Tags: Rasmussen | children | parents | worse

Rasmussen Poll: Majority See Children Worse Off than Their Parents

Tuesday, 30 Oct 2012 07:42 AM

A majority of Americans feel today’s children will have it harder than their parents had it, a new Rasmussen Reports survey finds.

According to the findings, 53 percent of Americans think today’s children will not be better off than their parents were, down 6 points from a September survey and the lowest percentage since July 2009.

Only 24 percent said today’s children will see better days than their parents did, up a percentage point from a month ago and well above the 18 percent reported a year ago.

Editor's Note: 'It’s Curtains for the US' — Hear Unapologetic Warning from Prophetic Economist.

“This finding has generally hovered around 20 percent for the past three years but dropped into the teens for much of this year,” the study revealed.

“Twenty-three percent (23 percent) are not sure what the future holds for today’s young people.”

The poll did find some cause for optimism, as 57 percent of Americans believe it is still possible for anyone in the United States to work his or her way out of poverty, the highest this year, while 26 disagreed and 17 percent were not sure.

Furthermore, 36 percent of adults believe it is still possible for anyone living in America to work hard and get rich, up 5 points from a month ago, though 50 percent don’t believe that’s possible anymore, with another 14 percent being undecided.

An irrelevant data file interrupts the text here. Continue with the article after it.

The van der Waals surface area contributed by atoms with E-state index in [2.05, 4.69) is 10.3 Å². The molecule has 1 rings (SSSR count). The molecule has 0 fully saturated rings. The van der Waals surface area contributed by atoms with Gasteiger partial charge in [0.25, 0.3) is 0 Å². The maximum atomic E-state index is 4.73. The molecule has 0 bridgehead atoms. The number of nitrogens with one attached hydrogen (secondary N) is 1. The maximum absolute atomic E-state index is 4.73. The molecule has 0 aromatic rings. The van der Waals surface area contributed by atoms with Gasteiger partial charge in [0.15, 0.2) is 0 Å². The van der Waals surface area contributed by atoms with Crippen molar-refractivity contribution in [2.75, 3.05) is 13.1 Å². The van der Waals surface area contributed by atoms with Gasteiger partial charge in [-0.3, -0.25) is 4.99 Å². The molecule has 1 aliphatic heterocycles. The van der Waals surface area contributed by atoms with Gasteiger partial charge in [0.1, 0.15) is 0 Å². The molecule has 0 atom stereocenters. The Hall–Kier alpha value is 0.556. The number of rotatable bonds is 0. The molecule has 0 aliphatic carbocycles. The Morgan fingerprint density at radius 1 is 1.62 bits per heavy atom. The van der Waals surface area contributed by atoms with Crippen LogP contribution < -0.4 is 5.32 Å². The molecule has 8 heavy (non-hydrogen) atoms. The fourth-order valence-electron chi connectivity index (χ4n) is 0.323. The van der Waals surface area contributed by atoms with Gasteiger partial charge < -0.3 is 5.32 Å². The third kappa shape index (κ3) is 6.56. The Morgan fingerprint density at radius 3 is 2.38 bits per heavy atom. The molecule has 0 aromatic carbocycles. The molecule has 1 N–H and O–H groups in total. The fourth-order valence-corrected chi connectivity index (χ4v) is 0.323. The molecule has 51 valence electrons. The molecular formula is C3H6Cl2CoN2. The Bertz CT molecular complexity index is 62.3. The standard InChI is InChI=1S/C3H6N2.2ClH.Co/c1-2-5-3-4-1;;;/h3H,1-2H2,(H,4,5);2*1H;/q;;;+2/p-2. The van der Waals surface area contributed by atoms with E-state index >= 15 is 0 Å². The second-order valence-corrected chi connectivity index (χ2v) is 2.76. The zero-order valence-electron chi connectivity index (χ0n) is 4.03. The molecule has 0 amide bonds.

Other surveys point to a cautious increase in consumer sentiment.

The Thomson Reuters/University of Michigan’s final reading on the overall index on consumer sentiment for October rose to 82.6 from 78.3 in September, the highest level since September 2007, Reuters reported.

The reading, however, came in below a preliminary reading of 83.1 and missed economists’ calls for a reading of 83.

Blame a fast approaching fiscal cliff for fraying nerves.

At the end of this year, tax breaks expire at the same time automatic cuts to public spending kick in, a combination known as a fiscal cliff that could send the country sliding into a recession next year if left unchecked by Congress.

Businesses have put off expanding and hiring over concerns they don’t know how much they’ll be paying in taxes next year, especially ahead of a presidential election with no clear frontrunner.

“Unless the legislation is carefully managed by whoever wins, the debate could produce the same depressing effect on consumer confidence as last year’s debt ceiling fiasco,” survey director Richard Curtin said in a statement, according to Reuters.

“While the surge in confidence will act to bolster consumer spending during the upcoming holiday season, it also means that this higher level of confidence is more vulnerable to reversal and has thus raised the stakes for post-election economic policies.”

Editor's Note: 'It’s Curtains for the US' — Hear Unapologetic Warning from Prophetic Economist.

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A majority of Americans feel today’s children will have it harder than their parents had it, a new Rasmussen Reports survey finds.
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Tuesday, 30 Oct 2012 07:42 AM
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